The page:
Norco’s new short travel Optic bikes come in both 27.5 and carbon framed versions as well as the more affordable alloy 29er format here.
There are plenty of sizes, too, with the 27.5 bike ranging from XS to XL, though the 29er only goes from S-XL because Norco wasn’t convinced about the handlebar height riders would end up with on an XS big-wheeler.
Norco Optic A9.1 spec overview
- Frame: Optic aluminium
- Fork: Fox 34 Float Perf 120mm
- Shock: Fox Float Perf EVOL
- Wheel size: 29”
- Drivetrain: SRAM GX1
- Brakes: SRAM DB3
- Head angle: 68.5
- Seat angle: 74.5
- Reach: 646mm (L)
Norco Optic A9.1 ride impression
What seems a stiff start soon reveals a sorted all-rounder for the money. Norco’s basic Fluid 7.1 bike scored really well in our 2016 bargain bike of the year test, so it’s no surprise that the Optic is likewise sorted for the cash.
But it’s not just decent value, it’s well matched to the ride too. The Fox Performance 34 fork and shock feel firm and lacking in small bump sensitivity at first but it’s not the stiffest frame and, together with the 29er wheels, it skims across roots and rocks OK if you get some speed into it.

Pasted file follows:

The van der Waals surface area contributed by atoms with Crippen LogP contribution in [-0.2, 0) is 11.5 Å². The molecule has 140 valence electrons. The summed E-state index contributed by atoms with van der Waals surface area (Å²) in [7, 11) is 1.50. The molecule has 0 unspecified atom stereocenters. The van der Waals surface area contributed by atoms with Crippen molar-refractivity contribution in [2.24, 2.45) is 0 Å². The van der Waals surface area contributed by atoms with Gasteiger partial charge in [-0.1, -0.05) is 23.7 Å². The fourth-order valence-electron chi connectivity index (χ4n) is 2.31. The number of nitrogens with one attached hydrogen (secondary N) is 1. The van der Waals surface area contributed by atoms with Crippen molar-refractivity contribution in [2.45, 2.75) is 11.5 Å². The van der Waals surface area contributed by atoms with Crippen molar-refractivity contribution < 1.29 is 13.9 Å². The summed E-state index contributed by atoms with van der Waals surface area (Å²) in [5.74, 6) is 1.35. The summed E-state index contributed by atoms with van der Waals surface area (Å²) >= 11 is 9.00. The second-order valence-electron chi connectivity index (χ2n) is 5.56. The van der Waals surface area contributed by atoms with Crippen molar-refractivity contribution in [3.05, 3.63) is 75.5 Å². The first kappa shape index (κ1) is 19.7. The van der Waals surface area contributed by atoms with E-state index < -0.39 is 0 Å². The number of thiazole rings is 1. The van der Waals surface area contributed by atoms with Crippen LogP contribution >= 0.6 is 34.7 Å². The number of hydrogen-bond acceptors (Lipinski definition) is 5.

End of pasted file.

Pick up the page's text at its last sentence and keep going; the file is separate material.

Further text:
The firmness also removes any worry about bounce or wallowing when you’re putting the power through it, although with only 110mm of travel at the rear and 120mm in the front there’s not much excess movement anyway.
The Nobby Nic/Racing Ralph tyre combination suits the bike well and it’s certainly impressive to get SRAM GX 1×11 on a bike costing just over two grand.
However, the braking spec suffers as a result, with SRAM DB3s and the 160mm rear rotor definitely feeling underpowered but you get a KS dropper post included. That means you can use the 760mm bars and 55mm stem to really throw the bike around and the relatively fast but not twitchy 68.5-degree head angle, combined with a reasonable 632mm top tube length, means it feels on point and interested in the twisties in a way that older 29ers don’t.
Having tested Norco’s 27.5 and 29er versions of the Optic head to head previously, the bigger wheels definitely boost small bump smoothness and hold momentum more than the 27.5in bike.
While it weighs just under 14kg as it stands, the heavily hydroformed asymmetric, snaking seat tubed frame is worth a bit of upgrading too.